Writing With More Experienced Writers

Writing With More Experienced Writers

I firmly believe, even though I have written a couple thousand songs on my own, that the best work involves a collaboration of some kind. There is no better way to stretch your musical sensibilities than to work with another writer on the same song. Yes, there are those genius standouts: McCartney, Joel, Young. But when you read the song credits of most of the great songs of all time you tend to see more and in some cases, many more, than one name listed. Two names being certainly the most common scenario.

There are a few things you need to bring with you to a writing session with another writer or that you should keep in your head and heart when you send a half-written track to a writer over the internet.

1) Confidence. Attempting to work with another writer while thinking debilitating thoughts such as “I’m really not very good so maybe this other writer will make the song sound good” If you feel this way then don’t even bother to make the call. Instead go in with a more positive: “I think I’ve got something here but I’m not sure. I like the verses and maybe the chorus but I’m really struggling with the bridge. Tell me what you think”.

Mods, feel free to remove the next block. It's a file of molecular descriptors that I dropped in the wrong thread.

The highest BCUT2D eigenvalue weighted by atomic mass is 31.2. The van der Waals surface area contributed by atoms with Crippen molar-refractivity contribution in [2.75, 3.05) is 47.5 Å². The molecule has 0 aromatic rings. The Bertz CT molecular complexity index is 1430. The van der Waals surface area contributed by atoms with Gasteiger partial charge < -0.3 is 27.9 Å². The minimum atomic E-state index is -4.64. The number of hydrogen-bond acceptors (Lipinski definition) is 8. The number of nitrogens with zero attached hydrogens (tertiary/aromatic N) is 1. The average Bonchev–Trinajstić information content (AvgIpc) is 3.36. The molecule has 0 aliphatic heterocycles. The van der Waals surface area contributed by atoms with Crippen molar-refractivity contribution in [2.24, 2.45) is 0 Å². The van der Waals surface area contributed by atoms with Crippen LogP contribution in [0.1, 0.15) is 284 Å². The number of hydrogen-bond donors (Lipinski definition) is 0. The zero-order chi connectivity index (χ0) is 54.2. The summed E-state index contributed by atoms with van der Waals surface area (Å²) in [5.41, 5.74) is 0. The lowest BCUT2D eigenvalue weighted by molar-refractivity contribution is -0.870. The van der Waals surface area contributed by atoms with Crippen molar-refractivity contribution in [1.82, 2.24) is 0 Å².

2) A backbone to criticism. I once did a lot of writing with Bryan Potvin of the Northern Pikes. Bryan was brutal! But in the best of ways. He would simply and very honestly say, “Meh, that’s kind of boring.” In fact in one case he simply shrugged; “That’s just trite”. Oh ya he could be harsh and I loved him for it. He wasn’t trying to serve my ego or be sensitive to my little songwriter’s soul, he was being loyal to the act of songwriting. He was serving the song not me. And that is how it should be. And think about it; it meant that when he said “Oh ya that’s really good” I knew he meant it. The last thing you want to hear from someone over and over again is “Ya’ really great”’. You need to hear if the verse is boring or not. You need an honest co-writer who won’t be worried about hurting your feelings.

3) Loyalty to what you know you can and cannot pull off. If I may, I’ll use Bryan Potvin again as my example. One issue we would have when writing is that, even though we were writing for my voice, he would contribute something he could hit with his range of vocals, but I could not with mine. That’s when it was my turn to be honest and just say “No, I’ll never be able to hit that note, we gotta take it somewhere else”.

I think what I have always loved best about cowriting however is simply the change of keys. I tend to write in minor keys. Many of my cowriters (like Bryan actually) tended to write in major keys and where those two styles connected, you knew you were going to get something interesting. I think of this for our song "When It’s Gone".

Left to my own devices I will tend to write like Van Morrison; lots of two-chord, vibey stuff that’s great for soloing over, but working with others is a chance to pen some really great and well structured songs.

Website: lesstroudmusic.com